“President Trump’s own campaign staff, administration officials, and State officials, all told him the claims had no merit. Hand recounts confirmed the fidelity of the machines," the report says. "But none of this overwhelming evidence mattered. President Trump demonstrated a conscious disregard for the facts and continued to maliciously smear Dominion.”
The language here is deliberate: Legally speaking, the “actual malice” standard for defamation requires proving that the person either knew what they were saying was false or showed a reckless disregard for whether it were true.
The report highlights previously known evidence about the various advisors and government officials who either tried to dissuade Trump from this theory, or knew that others had. It also added a new name this week: White House press secretary Kayleigh McEnany, who confirmed she had tried unsuccessfully to wave Trump off the theory.
In a transcript released Thursday, White House press aide Sarah Matthews also testified that McEnany “actively” resisted Trump’s attempts to get her to bring up the conspiracy theory in media interviews and hold White House briefings on the subject.
5. The extent of Trump’s pressure campaign in key states
We’ve known that Trump and his allies pressured lawmakers and officials far and wide to help overturn the election results in key states. But the report lays out the vast scale of this effort.
It says, “President Trump or his inner circle engaged in at least 200 apparent acts of public or private outreach, pressure, or condemnation, targeting either State legislators or State or local election administrators, to overturn State election results.”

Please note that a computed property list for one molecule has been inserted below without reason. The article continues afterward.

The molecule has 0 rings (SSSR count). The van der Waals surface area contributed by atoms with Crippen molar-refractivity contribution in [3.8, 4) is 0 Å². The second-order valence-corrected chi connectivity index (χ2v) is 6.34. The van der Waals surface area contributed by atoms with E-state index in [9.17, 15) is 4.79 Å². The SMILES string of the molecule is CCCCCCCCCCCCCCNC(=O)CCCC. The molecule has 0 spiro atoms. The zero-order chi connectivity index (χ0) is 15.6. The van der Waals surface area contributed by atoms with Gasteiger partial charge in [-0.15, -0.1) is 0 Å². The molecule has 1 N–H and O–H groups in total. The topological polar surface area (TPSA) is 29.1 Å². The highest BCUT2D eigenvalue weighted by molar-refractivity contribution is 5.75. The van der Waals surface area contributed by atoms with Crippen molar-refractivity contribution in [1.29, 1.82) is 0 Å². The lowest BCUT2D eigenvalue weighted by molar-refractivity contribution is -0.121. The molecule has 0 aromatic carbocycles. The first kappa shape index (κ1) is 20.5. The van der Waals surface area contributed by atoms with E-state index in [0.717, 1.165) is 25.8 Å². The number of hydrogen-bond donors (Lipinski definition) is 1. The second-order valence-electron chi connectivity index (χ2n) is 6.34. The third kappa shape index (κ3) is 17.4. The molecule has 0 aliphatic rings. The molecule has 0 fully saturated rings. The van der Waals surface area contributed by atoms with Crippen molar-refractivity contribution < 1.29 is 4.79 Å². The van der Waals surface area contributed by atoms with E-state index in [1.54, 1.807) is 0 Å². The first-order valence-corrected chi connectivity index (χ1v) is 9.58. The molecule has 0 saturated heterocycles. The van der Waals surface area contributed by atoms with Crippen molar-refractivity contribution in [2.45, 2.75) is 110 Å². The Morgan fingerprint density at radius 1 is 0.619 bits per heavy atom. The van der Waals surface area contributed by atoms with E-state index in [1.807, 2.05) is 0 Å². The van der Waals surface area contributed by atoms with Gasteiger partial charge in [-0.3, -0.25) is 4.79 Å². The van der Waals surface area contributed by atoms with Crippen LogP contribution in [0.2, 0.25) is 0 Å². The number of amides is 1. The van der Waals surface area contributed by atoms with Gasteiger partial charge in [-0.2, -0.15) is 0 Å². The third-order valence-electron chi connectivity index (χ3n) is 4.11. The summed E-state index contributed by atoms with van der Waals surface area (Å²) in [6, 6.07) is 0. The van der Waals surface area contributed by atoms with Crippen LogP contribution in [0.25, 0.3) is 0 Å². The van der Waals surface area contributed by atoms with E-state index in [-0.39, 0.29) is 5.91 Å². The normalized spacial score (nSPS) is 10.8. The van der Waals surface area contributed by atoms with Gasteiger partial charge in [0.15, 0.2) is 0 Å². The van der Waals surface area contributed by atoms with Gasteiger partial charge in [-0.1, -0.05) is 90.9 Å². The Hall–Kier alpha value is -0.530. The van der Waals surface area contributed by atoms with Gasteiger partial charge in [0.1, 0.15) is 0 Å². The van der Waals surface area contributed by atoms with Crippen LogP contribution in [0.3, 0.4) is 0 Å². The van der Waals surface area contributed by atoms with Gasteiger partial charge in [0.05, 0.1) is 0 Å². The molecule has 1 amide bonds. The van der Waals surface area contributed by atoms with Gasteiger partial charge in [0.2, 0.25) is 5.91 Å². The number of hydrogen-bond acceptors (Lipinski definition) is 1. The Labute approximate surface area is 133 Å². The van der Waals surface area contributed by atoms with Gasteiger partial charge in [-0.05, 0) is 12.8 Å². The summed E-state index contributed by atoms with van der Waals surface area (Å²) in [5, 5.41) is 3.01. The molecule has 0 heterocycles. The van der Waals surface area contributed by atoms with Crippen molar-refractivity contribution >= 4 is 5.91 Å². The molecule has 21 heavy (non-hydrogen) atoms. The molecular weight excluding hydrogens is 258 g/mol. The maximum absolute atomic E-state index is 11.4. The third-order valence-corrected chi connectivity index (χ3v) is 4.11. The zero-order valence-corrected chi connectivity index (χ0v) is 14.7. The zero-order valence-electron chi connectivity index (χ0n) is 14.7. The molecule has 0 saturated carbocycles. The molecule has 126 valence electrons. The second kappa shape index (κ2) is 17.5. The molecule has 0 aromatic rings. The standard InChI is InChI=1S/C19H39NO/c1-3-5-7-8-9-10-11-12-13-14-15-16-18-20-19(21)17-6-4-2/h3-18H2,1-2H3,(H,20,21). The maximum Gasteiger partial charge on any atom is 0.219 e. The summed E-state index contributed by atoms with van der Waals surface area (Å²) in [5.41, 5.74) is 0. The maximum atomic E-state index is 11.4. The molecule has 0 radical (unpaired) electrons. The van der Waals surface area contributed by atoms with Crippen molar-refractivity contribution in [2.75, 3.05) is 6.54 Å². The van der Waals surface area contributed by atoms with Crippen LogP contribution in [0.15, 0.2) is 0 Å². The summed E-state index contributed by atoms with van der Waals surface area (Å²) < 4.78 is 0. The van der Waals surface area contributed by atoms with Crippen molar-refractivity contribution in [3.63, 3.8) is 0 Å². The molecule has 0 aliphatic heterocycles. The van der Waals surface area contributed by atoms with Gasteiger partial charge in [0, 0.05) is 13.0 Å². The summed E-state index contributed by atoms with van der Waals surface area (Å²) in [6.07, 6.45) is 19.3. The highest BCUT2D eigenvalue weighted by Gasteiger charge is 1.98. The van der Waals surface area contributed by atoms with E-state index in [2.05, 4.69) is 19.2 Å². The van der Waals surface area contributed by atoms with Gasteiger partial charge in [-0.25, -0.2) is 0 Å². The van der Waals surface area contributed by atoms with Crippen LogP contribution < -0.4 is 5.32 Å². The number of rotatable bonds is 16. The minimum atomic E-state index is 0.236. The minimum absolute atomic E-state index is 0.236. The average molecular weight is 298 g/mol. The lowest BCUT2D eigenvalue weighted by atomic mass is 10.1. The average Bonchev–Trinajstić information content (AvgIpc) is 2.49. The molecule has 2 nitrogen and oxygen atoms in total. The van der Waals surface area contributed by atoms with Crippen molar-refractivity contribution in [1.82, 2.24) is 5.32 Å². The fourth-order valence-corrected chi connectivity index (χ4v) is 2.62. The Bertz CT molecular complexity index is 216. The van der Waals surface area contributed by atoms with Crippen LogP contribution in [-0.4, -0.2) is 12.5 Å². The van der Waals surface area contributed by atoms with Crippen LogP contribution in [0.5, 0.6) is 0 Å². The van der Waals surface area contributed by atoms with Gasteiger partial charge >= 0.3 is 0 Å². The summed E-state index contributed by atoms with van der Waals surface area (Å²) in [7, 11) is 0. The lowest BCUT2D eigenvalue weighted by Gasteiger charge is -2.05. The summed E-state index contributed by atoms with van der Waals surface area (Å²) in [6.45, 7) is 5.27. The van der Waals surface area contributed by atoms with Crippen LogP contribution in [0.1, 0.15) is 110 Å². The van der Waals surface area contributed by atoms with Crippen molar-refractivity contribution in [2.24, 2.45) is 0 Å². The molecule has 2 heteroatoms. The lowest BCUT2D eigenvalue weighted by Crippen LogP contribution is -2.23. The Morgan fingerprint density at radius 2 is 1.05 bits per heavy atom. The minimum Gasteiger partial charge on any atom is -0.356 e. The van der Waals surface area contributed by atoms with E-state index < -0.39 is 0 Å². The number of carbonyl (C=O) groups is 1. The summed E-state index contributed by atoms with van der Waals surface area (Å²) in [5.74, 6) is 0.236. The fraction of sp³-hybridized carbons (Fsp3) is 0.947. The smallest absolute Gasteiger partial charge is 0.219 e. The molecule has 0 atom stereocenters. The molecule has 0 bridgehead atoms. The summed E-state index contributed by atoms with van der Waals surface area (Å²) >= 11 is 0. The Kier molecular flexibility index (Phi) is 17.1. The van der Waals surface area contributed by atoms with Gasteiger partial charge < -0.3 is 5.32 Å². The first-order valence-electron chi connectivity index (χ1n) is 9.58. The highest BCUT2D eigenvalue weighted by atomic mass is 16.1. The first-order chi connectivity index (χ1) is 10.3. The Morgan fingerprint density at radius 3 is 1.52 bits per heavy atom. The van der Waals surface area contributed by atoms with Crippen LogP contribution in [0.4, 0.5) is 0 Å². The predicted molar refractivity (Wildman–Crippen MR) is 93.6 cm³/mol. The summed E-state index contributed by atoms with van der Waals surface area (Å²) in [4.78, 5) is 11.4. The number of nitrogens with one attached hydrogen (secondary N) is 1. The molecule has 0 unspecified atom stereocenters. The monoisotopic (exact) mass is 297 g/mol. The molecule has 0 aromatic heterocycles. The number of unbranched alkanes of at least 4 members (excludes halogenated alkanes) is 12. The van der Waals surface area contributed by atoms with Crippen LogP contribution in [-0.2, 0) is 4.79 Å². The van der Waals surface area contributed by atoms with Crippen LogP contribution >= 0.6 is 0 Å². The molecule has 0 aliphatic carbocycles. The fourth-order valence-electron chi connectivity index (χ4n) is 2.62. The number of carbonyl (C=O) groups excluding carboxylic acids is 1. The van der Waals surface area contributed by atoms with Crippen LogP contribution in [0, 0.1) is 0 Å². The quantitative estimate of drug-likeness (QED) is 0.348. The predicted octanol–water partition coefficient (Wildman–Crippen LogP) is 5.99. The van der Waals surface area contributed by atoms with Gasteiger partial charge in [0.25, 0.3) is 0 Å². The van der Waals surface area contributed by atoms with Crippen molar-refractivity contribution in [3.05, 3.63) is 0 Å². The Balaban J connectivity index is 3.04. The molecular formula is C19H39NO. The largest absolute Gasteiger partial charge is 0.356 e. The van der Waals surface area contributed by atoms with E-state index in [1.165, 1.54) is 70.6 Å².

What qualifies as “targeting” an official is, of course, subjective. But several officials indicate they felt the pressure.
Then-Michigan state House Speaker Lee Chatfield (R) said he received between five and 10 phone calls from Trump after the election. Chatfield said he repeatedly informed Trump he had seen nothing that would overturn Trump’s nearly three-point deficit in the state, and he and state Senate President Mike Shirkey (R) put out a statement saying as much after a meeting with Trump.
But the Trump campaign on Jan. 3 tweeted that people should contact Chatfield or the GOP leader of the state Senate, Mike Shirkey, to “Demand [a] vote on decertification." Trump’s social media team promoted Shirkey’s personal cell phone number and a number for Chatfield that turned out to be wrong. Shirkey said he received 4,000 text messages. Chatfield testified, "I and my family have received numerous threats, along with members on both sides of the aisle.”
The report details dozens of officials who were threatened, though not all were targeted by Trump personally. The chairman of the Maricopa County, Ariz., board of supervisors, Clint Hickman (R), said “the threats never abated.”
6. Little focus on security issues, while mostly blaming Trump
The Washington Post reported in November that some committee members and staffers on the Jan. 6 committee were upset that Vice Chair Liz Cheney (R-Wyo.) wanted the report to focus so extensively on Trump. Well, the final product appears to reflect Cheney’s desires.